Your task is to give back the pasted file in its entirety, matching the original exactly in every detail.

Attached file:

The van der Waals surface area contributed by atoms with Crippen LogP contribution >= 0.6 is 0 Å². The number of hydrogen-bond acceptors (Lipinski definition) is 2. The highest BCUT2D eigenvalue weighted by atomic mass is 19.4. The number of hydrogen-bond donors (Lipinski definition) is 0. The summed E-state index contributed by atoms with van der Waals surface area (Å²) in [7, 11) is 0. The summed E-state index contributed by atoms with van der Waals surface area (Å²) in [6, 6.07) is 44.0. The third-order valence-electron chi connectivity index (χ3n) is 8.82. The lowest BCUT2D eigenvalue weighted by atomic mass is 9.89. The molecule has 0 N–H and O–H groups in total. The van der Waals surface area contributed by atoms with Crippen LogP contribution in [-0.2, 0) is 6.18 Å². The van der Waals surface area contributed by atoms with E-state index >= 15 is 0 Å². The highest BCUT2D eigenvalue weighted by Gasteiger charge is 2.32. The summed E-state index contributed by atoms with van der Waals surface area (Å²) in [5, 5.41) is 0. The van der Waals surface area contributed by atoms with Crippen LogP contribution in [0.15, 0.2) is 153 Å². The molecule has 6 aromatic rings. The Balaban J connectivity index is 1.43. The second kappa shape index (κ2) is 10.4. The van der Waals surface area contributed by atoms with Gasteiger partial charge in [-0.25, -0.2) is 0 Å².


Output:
The van der Waals surface area contributed by atoms with Crippen LogP contribution >= 0.6 is 0 Å². The number of hydrogen-bond acceptors (Lipinski definition) is 2. The highest BCUT2D eigenvalue weighted by atomic mass is 19.4. The number of hydrogen-bond donors (Lipinski definition) is 0. The summed E-state index contributed by atoms with van der Waals surface area (Å²) in [7, 11) is 0. The summed E-state index contributed by atoms with van der Waals surface area (Å²) in [6, 6.07) is 44.0. The third-order valence-electron chi connectivity index (χ3n) is 8.82. The lowest BCUT2D eigenvalue weighted by atomic mass is 9.89. The molecule has 0 N–H and O–H groups in total. The van der Waals surface area contributed by atoms with Crippen LogP contribution in [-0.2, 0) is 6.18 Å². The van der Waals surface area contributed by atoms with E-state index >= 15 is 0 Å². The highest BCUT2D eigenvalue weighted by Gasteiger charge is 2.32. The summed E-state index contributed by atoms with van der Waals surface area (Å²) in [5, 5.41) is 0. The van der Waals surface area contributed by atoms with Crippen LogP contribution in [0.15, 0.2) is 153 Å². The molecule has 6 aromatic rings. The Balaban J connectivity index is 1.43. The second kappa shape index (κ2) is 10.4. The van der Waals surface area contributed by atoms with Gasteiger partial charge in [-0.25, -0.2) is 0 Å².